Reducing speed limits, banning home wood-burning and providing free transport are just some of the approaches taken
They are designed to protect vulnerable people, but they do this by asking those people who experience most harm to avoid doing things outdoors. They do not ask the polluters to reduce their emissions.
So, what can cities do when air pollution soars and what works?
Many European cities restrict car parking, reduce speed limits, pull the most polluting vehicles off the roads or ban half of vehicles according to odd/even number plates. These are usually balanced by cheaper, or free, public transport and cycle hire.
Most cities justify these schemes on the basis that traffic is a major source of air pollution, and any action must help.
Independent scientific evaluations are mainly restricted to the biggest cities. For example, data from Madrid and Paris shows that banning the most polluting vehicles can reduce traffic pollution by about 15-20%.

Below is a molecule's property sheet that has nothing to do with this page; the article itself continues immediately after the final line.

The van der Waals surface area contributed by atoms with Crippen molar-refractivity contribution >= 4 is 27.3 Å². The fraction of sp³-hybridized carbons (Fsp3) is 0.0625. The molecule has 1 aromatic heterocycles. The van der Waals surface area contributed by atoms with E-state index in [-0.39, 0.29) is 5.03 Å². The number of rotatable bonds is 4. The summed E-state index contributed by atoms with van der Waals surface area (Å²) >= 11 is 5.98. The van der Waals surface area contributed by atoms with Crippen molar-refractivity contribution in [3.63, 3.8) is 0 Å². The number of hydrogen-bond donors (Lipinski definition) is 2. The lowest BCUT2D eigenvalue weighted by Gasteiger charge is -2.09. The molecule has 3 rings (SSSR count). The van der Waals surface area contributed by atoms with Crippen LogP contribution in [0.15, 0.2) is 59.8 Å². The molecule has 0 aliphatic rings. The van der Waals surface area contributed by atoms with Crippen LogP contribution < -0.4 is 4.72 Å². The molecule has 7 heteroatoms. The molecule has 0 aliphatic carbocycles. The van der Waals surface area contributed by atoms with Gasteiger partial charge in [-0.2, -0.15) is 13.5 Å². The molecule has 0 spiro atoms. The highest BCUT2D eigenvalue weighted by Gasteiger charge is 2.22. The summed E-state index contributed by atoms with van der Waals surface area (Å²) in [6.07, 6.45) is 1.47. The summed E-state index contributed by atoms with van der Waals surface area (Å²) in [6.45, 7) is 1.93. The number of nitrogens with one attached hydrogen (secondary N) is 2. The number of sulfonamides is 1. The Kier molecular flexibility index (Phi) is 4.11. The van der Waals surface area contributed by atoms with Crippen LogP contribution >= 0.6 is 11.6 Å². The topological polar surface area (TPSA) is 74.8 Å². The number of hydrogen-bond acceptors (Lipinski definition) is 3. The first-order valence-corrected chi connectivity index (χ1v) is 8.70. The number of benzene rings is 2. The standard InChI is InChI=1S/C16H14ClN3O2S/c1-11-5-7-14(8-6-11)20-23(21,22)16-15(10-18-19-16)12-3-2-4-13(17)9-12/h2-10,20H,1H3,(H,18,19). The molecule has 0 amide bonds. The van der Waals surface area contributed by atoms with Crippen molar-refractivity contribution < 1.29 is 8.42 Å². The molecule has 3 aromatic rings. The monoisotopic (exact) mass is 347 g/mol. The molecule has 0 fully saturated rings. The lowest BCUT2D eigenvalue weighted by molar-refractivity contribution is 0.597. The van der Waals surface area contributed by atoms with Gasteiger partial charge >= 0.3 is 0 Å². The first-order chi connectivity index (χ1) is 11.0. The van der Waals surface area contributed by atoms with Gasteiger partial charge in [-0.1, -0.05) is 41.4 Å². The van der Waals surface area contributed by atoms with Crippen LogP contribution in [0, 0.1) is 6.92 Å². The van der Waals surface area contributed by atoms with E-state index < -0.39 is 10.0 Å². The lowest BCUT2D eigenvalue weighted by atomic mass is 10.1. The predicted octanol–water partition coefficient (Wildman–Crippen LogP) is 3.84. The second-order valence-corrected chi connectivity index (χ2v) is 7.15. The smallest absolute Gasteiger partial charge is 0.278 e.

Many cities across the western half of the US ban home wood-burning when pollution is predicted to linger in the cold winter air. The scheme in Puget Sound, Washington issues bans each winter that typically last a few days but can be a week or more. In California’s San Joaquin Valley, wood-burning bans on around 100 days a year reduced hospital admissions for heart problems in elderly people by 7-17%. A pilot system has just begun operating in Sheffield in Yorkshire.
Some smogs cannot be controlled from within the city. Western Europe’s spring smogs and northern India’s pollution problems will require actions from surrounding farmers too.
The biggest smog reduction schemes are those around Beijing. These began with the 2008 Olympics and Paralympics, followed by the 2014 Asia Pacific Economic Cooperation (Apec) summit and the 2015 parade to mark the 70th anniversary of the end of the second world war. At times, controls took place over an area of about 500,000 km2, covering a population of nearly 300 million people.
Cuts to industry and traffic over the city and surroundings reduced pollutants by between 40% and 60%. Suddenly, the people of Beijing could see the true colour of the sky without the customary haze. It was nicknamed “Apec blue”, a term that later came to mean something delightful but fleeting.
Beijing’s fleeting blue skies highlight a major problem with emergency actions. The air pollution that we breathe each day does more long-term harm than short smogs. Sufficient actions to control air pollution all the time would also help to control smogs.